While in California he earned 124 hours of college credit in aviation and science, but was denied a college diploma because he had not graduated from a high school. In 1956, when the government air contracts were decreasing, Rolland moved to Los Angles and worked at a garage in the Hollywood area where he was often called to drive one of the wrecker trucks to the back of the concert halls and other buildings to take movie stars like Clark Gable and Elvis Presley to their hotels or homes away from their fans. He was a personal mechanic for Clark Gable's cars.
In 1957, Rolland returned to Harrison and the area he loved so much. He began the Old Corral Cafe and the East Side Service Station. It was then that he and Anne were reacquainted. The cafe closed in 1963, but Rolland continued the shop until 1987, when emphysemia and related lung diseases limited his ability to work.
He also served as custodian at the Harrison Grade School from 1972 until 1982. Many students whom he loved will remember "Rolo and His Batmobile, a 1960 Cadillac."
Rolland and his brother, Merrill, worked with the village and gave the land to the city for the sewer lagoon in 1970.
Rolland was always very involved with the individual activities of his three daughters.
Rolland was a 4-H leader for 10 years. He was always interested in history and served as the first vice president of the Sioux County Historical Society and later on the board of directors. He was very active in the early remodeling of the building now known as the Sioux County Museum. With his interest in fossils and natural history, he served as the first president of the Northwest Nebraska Rock Club. He was member of the Crawford Eagles and a member of the Memorial United Methodist Church of Harrison.
In 1931, Rolland married Evelyn Cox and to this union was born one daughter, Roleta Yvonne. "Peggy" was born in 1932. This marriage ended in divorce, and Rolland raised his daughter until she graduated from SCHS in 1951. On Dec. 20, 1958, he married Anne Dunlap in the Methodist Church in Chadron, Neb. To this union were born two daughters-Monique Anne Quintard Bradshaw and Rolisa Simone Quintard McMasters.
During the past four years, Rolland had been in ill health from emphysema. He was hospitalized in Scottsbluff on Aug. 10, 1989, for tests from a short illness. On Aug. 14, he was diagnosed as having a very rapid form of lung cancer and was released to the family home on Aug. 15. He was cared for in the home by his wife, Anne until the afternoon of Aug. 30, when he was taken to the Chadron Community Hospital. He passed away later that evening at the age of 79.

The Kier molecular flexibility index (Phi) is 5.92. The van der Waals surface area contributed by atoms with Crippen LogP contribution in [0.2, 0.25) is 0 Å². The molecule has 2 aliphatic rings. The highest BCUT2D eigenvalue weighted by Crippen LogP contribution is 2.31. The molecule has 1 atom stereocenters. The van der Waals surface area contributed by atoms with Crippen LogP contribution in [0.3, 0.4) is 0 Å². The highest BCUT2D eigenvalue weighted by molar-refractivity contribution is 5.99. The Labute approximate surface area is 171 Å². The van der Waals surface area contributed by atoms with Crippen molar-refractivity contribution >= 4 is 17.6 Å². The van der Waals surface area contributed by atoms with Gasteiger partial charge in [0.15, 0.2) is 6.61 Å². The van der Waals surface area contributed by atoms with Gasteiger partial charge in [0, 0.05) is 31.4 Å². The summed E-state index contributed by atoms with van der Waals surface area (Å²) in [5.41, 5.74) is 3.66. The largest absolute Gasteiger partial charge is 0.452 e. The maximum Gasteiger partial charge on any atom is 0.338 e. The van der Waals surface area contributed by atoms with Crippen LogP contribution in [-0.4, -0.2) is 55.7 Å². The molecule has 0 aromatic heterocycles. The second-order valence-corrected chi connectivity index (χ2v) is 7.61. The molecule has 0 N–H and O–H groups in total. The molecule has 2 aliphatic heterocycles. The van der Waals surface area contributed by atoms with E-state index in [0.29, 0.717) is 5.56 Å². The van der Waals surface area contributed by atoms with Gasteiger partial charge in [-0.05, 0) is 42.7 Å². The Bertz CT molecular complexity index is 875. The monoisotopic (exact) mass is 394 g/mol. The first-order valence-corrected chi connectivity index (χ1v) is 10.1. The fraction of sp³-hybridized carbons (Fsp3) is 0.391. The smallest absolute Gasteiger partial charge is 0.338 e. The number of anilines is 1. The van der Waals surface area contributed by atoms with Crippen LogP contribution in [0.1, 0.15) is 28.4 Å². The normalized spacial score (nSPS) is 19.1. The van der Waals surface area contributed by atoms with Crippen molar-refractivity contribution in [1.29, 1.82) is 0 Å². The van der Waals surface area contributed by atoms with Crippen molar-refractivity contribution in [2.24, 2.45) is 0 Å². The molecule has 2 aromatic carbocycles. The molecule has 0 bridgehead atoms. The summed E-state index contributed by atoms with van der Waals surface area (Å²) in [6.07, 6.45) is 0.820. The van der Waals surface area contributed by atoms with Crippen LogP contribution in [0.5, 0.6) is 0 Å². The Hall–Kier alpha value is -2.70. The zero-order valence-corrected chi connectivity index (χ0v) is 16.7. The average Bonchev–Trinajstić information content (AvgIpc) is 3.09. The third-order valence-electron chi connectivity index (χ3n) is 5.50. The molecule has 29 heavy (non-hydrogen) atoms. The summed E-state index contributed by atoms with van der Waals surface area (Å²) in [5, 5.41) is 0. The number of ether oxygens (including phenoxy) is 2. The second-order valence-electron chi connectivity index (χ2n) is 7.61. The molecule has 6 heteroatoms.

He had been able to attend the wedding of his daughter Rolisa to Shaun McMaster on July 29 this year and was able to enjoy a visit from his other daughter Monique, her husband Tony and 10 month old daughter, Teli on the 17 and 18 of this August.
By his request, Rolland was cremated and his ashes will be buried in the family lot in the Crawford City Cemetery.
He was preceded in death by his father, Claude; mother, Grace; stepmother, Julie Harkin; brother, Merrill; sister, Veneta Roos; daughter, Peggy Western and his granddaughter Michelle who were killed in the same car accident in 1979. Rolland is survived by his wife Anne, daughters Monique Bradshaw, her husband Tony and daughter Elelka Pearl "Teli" of Teachey, N.C. and daughter Rolisa McMaster and her husband Shaun of Chadron, Neb., two other grandchildren Melissa Western Hotell and her husband Micheal and Barry Kent Western all of Sacremento, Calif., as well as several nieces and nephews.
Rolland in also survived by the following stepbrothers and sisters; Don Harkin of Harrison; Bernie and Leo Harkin of Interior, S.D.; Eddie Harkin of Omaha, Neb.; Jack Harkin of Oregon; Edith Kershner, Denver; and Lenore Ingwersen of Ainsworth, Neb.
He will be missed by his family and friends for his interest in carpentry, mechanics, flying, animals, especially horses, love of the outdoors, camping, the activities of his three daughters, his friendly smile and his willingness to always help a friend.